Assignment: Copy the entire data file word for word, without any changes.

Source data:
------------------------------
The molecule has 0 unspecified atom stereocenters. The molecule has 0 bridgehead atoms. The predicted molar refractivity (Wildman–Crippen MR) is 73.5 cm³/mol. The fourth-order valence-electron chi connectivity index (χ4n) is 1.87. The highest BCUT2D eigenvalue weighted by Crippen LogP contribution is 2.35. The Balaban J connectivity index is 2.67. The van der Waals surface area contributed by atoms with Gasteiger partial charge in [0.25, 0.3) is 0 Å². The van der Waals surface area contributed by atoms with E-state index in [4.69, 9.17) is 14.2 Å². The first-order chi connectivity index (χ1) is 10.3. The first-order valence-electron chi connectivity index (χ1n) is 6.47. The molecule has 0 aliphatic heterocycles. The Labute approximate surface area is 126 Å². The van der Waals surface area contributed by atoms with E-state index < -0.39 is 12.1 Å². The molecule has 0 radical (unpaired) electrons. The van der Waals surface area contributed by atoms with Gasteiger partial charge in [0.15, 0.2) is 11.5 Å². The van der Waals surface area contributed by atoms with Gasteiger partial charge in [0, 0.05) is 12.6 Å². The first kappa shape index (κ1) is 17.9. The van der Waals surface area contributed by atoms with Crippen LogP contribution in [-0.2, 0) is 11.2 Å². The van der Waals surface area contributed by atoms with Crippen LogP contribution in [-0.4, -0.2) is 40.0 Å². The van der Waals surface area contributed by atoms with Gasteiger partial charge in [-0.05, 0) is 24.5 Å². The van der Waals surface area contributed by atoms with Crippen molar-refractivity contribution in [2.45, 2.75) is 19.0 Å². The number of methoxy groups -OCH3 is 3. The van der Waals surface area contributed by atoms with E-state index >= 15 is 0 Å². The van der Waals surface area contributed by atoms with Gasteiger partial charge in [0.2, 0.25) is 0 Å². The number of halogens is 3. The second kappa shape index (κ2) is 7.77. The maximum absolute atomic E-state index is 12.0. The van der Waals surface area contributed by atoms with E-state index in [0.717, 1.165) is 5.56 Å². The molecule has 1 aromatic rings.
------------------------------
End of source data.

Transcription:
The molecule has 0 unspecified atom stereocenters. The molecule has 0 bridgehead atoms. The predicted molar refractivity (Wildman–Crippen MR) is 73.5 cm³/mol. The fourth-order valence-electron chi connectivity index (χ4n) is 1.87. The highest BCUT2D eigenvalue weighted by Crippen LogP contribution is 2.35. The Balaban J connectivity index is 2.67. The van der Waals surface area contributed by atoms with Gasteiger partial charge in [0.25, 0.3) is 0 Å². The van der Waals surface area contributed by atoms with E-state index in [4.69, 9.17) is 14.2 Å². The first-order chi connectivity index (χ1) is 10.3. The first-order valence-electron chi connectivity index (χ1n) is 6.47. The molecule has 0 aliphatic heterocycles. The Labute approximate surface area is 126 Å². The van der Waals surface area contributed by atoms with E-state index < -0.39 is 12.1 Å². The molecule has 0 radical (unpaired) electrons. The van der Waals surface area contributed by atoms with Gasteiger partial charge in [0.15, 0.2) is 11.5 Å². The van der Waals surface area contributed by atoms with Gasteiger partial charge in [0, 0.05) is 12.6 Å². The first kappa shape index (κ1) is 17.9. The van der Waals surface area contributed by atoms with Crippen LogP contribution in [-0.2, 0) is 11.2 Å². The van der Waals surface area contributed by atoms with Crippen LogP contribution in [-0.4, -0.2) is 40.0 Å². The van der Waals surface area contributed by atoms with Gasteiger partial charge in [-0.05, 0) is 24.5 Å². The van der Waals surface area contributed by atoms with Crippen molar-refractivity contribution in [2.45, 2.75) is 19.0 Å². The number of methoxy groups -OCH3 is 3. The van der Waals surface area contributed by atoms with E-state index >= 15 is 0 Å². The van der Waals surface area contributed by atoms with Gasteiger partial charge in [0.2, 0.25) is 0 Å². The number of halogens is 3. The second kappa shape index (κ2) is 7.77. The maximum absolute atomic E-state index is 12.0. The van der Waals surface area contributed by atoms with E-state index in [0.717, 1.165) is 5.56 Å². The molecule has 1 aromatic rings.